In general relativity, the sticky bead argument is a simple thought experiment designed to show that gravitational radiation is indeed predicted by general relativity, and can have physical effects. These claims were not widely accepted prior to about 1955, but after the introduction of the bead argument, any remaining doubts soon disappeared from the research literature.

The argument is often credited to Hermann Bondi, who popularized it,[1] but it was originally proposed anonymously by Richard Feynman.[2][3][4]

## Description

The thought experiment was first described by Feynman (under the pseudonym "Mr. Smith") in 1957 at a conference at Chapel Hill, North Carolina,[3][better source needed] and later addressed in his private letter:

"Feynman’s gravitational wave detector: It is simply two beads sliding freely (but with a small amount of friction) on a rigid rod. As the wave passes over the rod, atomic forces hold the length of the rod fixed, but the proper distance between the two beads oscillates. Thus, the beads rub against the rod, dissipating heat."[2]

As the gravitational waves are mainly transverse, the rod has to be oriented perpendicular to the propagation direction of the wave.

## History of arguments on the properties of gravitational waves

### Einstein's double reversal

The creator of the theory of general relativity, Albert Einstein, argued in 1916[5] that gravitational radiation should be produced, according to his theory, by any mass-energy configuration that has a time-varying quadrupole moment (or higher multipole moment). Using a linearized field equation (appropriate for the study of weak gravitational fields), he derived the famous quadrupole formula quantifying the rate at which such radiation should carry away energy.[6] Examples of systems with time varying quadrupole moments include vibrating strings, bars rotating about an axis perpendicular to the symmetry axis of the bar, and binary star systems, but not rotating disks.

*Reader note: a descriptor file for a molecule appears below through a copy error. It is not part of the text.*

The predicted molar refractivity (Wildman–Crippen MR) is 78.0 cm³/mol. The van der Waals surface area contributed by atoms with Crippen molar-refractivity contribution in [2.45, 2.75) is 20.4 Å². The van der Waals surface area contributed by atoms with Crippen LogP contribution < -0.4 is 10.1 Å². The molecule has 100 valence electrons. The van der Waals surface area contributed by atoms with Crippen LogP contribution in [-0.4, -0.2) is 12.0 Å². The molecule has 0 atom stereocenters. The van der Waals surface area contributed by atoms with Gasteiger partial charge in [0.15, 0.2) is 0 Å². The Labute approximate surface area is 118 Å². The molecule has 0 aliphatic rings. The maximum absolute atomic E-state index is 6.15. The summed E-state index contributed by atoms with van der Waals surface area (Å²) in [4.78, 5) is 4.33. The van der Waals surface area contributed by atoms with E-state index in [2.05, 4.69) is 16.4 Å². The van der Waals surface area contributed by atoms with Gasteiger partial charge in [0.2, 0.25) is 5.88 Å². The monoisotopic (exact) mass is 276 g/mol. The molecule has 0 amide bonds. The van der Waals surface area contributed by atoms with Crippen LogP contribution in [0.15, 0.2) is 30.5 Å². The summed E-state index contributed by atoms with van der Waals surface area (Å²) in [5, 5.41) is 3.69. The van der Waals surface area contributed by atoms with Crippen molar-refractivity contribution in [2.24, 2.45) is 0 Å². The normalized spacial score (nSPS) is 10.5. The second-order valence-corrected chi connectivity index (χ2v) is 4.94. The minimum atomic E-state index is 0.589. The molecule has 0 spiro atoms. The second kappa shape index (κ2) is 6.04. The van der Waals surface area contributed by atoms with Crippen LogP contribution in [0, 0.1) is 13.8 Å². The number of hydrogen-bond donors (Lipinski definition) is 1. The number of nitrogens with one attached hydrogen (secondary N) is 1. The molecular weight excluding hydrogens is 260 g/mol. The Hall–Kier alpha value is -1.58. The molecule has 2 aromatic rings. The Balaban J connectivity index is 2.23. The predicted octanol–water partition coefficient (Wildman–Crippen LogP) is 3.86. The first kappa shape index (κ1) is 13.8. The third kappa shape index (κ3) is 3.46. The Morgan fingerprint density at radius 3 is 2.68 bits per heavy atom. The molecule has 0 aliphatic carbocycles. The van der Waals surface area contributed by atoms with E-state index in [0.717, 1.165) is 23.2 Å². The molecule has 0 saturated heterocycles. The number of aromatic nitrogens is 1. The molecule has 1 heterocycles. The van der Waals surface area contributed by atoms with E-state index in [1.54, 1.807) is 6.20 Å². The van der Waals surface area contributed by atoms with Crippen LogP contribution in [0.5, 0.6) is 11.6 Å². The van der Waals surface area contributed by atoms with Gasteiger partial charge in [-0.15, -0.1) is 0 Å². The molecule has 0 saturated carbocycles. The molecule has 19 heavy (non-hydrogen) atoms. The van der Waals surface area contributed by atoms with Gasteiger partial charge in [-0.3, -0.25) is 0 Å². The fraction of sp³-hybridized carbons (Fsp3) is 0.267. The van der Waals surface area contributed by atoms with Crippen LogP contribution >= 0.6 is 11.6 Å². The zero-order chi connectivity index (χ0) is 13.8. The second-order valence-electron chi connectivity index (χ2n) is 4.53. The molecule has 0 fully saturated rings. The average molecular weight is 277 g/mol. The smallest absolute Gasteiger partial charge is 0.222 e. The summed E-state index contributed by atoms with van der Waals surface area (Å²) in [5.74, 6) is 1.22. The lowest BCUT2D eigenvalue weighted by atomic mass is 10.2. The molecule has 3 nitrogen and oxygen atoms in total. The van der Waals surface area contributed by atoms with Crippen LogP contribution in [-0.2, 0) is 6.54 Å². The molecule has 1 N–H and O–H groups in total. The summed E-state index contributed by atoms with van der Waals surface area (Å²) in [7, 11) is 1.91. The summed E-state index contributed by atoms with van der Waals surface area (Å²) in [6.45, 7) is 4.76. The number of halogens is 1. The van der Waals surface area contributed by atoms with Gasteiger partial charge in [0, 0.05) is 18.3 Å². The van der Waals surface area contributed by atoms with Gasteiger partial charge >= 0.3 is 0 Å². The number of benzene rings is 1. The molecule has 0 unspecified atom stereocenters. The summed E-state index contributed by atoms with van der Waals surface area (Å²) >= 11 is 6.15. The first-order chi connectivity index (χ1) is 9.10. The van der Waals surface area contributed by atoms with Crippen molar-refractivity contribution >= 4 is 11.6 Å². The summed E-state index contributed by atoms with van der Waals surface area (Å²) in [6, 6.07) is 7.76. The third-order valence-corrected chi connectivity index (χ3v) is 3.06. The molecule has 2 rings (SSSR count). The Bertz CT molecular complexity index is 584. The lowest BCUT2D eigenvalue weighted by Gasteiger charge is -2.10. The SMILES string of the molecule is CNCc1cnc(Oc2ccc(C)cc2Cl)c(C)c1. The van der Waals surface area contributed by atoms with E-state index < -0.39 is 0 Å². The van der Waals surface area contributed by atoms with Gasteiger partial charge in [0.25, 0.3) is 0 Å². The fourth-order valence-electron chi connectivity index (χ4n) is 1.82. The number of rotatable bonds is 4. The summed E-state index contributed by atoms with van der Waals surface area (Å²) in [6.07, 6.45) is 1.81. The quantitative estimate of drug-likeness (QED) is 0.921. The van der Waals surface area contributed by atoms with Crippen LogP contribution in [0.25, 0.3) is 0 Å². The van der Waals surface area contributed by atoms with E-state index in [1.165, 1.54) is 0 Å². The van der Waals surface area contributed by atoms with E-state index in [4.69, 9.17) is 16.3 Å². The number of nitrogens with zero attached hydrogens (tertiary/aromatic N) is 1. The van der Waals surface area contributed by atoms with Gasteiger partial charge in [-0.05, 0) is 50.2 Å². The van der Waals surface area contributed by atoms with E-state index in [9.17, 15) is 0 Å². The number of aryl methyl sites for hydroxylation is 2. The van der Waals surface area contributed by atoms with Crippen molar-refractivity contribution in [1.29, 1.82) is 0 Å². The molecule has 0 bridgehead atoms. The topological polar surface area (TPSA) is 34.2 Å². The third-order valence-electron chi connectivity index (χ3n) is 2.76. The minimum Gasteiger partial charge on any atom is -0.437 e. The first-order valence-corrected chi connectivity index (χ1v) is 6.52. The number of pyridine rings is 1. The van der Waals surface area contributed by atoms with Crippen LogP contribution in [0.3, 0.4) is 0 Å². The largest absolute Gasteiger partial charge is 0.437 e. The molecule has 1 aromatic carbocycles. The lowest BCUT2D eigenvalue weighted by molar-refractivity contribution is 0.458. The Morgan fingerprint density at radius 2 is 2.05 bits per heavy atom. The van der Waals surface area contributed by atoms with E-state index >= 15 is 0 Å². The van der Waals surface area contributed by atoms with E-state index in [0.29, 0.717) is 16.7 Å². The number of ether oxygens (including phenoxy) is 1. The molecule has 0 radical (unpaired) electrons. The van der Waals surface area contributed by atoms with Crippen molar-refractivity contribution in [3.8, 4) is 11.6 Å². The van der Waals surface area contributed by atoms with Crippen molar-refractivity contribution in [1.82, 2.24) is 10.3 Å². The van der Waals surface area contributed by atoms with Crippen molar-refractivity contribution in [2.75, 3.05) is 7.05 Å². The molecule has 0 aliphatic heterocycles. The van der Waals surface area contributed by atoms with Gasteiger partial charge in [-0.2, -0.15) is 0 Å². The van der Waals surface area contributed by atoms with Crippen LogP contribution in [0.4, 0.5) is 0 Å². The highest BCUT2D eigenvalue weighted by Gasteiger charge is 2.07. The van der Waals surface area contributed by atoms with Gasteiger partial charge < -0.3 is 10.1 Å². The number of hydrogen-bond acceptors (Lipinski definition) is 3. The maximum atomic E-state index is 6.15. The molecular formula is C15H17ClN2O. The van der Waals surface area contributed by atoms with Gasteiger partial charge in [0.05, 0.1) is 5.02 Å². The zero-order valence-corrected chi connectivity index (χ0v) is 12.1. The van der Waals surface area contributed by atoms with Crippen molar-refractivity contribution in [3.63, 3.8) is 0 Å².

In 1922, Arthur Stanley Eddington wrote a paper expressing (apparently for the first time) the view that gravitational waves are in essence ripples in coordinates, and have no physical meaning. He did not appreciate Einstein's arguments that the waves are real.[7]

In 1936, together with Nathan Rosen, Einstein rediscovered the Beck vacuums, a family of exact gravitational wave solutions with cylindrical symmetry (sometimes also called Einstein–Rosen waves). While investigating the motion of test particles in these solutions, Einstein and Rosen became convinced that gravitational waves were unstable to collapse. Einstein reversed himself and declared that gravitational radiation was not after all a prediction of his theory. Einstein wrote to his friend Max Born

Together with a young collaborator, I arrived at the interesting result that gravitational waves do not exist, though they had been assumed a certainty to the first approximation. This shows that the nonlinear field equations can show us more, or rather limit us more, than we have believed up till now.

In other words, Einstein believed that he and Rosen had established that their new argument showed that the prediction of gravitational radiation was a mathematical artifact of the linear approximation he had employed in 1916. Einstein believed these plane waves would gravitationally collapse into points; he had long hoped something like this would explain quantum mechanical wave-particle duality.[citation needed]